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Antique Boxes in English Society
1760 -1900
Tea Caddies and Tea
Tea Caddies and Tea



A single tea caddy in harewood with an oval medallion of figured wood Circa 1790.

A single tea Georgian caddy in harewood with an oval medallion of a distinctively figured wood fragment, framed by a formal design of delicate foliage, suggesting the Grecian laurel or myrtle wreath. This evergreen plant was symbolic of victory, achievement in the arts, immortality, and love. Sacred to Venus, it was adopted by the exponents of the neoclassical style. An Adam drawing in Sir John Soane's Museum library (London) shows this motif on a chair designed "for the Right Hon. Lord Stanley".

An excellent example of an altogether classical composition, surviving in original condition.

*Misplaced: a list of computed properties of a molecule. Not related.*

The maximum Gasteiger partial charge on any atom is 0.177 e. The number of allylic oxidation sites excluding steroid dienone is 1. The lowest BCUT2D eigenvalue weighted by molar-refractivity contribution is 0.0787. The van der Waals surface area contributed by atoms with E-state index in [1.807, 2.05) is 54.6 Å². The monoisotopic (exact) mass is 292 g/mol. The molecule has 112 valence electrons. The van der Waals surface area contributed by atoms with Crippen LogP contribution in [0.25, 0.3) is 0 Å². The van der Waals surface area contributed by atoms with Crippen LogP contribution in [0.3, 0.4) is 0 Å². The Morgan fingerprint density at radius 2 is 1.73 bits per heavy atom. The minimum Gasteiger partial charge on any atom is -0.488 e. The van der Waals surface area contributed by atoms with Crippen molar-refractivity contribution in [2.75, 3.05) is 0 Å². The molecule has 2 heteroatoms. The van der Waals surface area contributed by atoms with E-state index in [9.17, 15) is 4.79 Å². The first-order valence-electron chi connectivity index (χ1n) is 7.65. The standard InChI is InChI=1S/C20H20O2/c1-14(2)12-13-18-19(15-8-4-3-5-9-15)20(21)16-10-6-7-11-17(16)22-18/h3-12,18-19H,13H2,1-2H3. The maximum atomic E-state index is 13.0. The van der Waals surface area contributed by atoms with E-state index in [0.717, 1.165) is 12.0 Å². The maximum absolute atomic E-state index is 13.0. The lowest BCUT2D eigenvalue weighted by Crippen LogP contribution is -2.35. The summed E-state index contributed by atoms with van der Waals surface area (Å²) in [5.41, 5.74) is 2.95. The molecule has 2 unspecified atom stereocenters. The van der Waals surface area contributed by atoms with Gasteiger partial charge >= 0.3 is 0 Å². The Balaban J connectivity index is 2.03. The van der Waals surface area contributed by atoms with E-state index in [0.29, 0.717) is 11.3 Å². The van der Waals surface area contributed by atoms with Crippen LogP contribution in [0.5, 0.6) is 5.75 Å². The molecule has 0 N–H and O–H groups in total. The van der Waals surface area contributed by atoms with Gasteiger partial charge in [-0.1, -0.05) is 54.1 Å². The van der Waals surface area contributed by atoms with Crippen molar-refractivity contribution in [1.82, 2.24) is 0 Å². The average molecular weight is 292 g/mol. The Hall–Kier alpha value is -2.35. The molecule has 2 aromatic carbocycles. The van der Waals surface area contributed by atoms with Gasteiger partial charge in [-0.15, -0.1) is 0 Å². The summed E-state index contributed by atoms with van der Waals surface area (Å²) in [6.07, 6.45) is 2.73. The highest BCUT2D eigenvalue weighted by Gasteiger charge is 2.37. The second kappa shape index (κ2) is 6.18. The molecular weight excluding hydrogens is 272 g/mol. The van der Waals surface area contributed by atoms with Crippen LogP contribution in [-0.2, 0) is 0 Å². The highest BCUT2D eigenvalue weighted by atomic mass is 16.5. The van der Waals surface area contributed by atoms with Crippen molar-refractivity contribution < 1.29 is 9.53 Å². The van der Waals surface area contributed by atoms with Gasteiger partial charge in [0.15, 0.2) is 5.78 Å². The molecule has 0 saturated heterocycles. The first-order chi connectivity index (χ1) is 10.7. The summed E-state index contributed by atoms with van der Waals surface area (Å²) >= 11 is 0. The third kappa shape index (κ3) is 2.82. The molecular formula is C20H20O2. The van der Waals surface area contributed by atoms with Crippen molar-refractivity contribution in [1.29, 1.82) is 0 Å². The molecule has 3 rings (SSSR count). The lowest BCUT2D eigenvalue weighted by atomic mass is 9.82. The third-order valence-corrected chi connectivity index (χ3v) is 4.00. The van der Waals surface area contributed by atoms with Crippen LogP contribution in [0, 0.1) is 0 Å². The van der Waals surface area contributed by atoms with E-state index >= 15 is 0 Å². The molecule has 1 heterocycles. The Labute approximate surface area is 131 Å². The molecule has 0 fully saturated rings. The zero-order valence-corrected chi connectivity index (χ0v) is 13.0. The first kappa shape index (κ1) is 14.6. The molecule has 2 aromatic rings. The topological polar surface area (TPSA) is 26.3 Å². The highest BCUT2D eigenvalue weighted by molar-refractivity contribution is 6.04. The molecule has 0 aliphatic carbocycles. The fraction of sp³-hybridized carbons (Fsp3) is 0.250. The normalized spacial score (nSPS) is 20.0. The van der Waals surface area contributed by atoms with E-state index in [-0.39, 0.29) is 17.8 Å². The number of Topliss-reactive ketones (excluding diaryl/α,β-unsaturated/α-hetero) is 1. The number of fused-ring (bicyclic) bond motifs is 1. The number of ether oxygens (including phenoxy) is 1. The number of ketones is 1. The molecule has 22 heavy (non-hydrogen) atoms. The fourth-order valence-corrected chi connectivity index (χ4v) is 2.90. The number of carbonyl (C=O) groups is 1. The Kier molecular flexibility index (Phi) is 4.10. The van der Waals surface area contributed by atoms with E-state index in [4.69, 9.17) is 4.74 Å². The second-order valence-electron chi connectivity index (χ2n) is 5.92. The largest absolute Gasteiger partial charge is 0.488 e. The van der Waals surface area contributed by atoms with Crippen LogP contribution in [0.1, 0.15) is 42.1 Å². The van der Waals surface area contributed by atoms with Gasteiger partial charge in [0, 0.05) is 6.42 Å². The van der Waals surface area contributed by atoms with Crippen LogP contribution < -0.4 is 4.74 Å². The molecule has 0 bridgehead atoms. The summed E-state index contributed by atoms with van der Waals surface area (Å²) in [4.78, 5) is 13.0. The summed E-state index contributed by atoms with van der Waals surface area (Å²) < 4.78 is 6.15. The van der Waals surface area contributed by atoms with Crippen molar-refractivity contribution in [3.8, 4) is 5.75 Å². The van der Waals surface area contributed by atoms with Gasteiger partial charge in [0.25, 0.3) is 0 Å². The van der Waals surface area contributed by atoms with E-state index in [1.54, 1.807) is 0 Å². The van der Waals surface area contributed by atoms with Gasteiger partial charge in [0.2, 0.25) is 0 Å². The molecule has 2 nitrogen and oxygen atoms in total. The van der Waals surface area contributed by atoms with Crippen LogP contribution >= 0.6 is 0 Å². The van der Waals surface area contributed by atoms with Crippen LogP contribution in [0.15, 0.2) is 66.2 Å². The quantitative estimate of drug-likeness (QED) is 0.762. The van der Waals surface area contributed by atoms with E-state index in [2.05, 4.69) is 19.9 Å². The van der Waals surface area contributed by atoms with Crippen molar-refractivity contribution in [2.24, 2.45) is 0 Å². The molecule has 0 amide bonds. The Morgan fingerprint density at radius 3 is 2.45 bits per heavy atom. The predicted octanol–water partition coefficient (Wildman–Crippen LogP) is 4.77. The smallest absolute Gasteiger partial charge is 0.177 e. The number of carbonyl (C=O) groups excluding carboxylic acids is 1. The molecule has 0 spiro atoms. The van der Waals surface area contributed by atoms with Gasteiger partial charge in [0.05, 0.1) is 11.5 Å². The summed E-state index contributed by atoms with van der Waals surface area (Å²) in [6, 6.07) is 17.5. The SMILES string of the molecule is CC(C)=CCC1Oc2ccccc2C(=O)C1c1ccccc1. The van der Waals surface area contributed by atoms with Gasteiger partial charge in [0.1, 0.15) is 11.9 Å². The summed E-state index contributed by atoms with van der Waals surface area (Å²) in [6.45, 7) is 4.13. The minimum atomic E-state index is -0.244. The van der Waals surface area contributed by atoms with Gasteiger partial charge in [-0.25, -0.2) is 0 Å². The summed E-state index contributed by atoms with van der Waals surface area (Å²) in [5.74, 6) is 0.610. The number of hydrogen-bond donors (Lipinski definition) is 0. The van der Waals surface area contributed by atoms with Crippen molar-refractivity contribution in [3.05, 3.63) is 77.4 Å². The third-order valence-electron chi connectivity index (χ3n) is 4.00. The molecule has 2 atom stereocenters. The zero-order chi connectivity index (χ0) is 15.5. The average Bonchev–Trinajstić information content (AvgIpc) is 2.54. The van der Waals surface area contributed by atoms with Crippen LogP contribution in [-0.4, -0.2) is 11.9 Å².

4.5" wide.

 Last quarter 18th century. 

The decoration continues on the sides. The dot design and the ovals in peculiar growth wood, point to an early Tunbridge ware piece.  

Side and back continuing the wreath decoration.

Inside showing  original lining. No inner lid.

For the historical context of this caddy read the relevant part of Antigone's Online Antique Box Book. If you click here you will go there.
We have written a highly illustrated book on Antique Boxes and Tea caddies which is being published by Schiffer Books USA. This tea caddy has been specially photographed for inclusion. 

  © 2002 Antigone Clarke and Joseph O'Kelly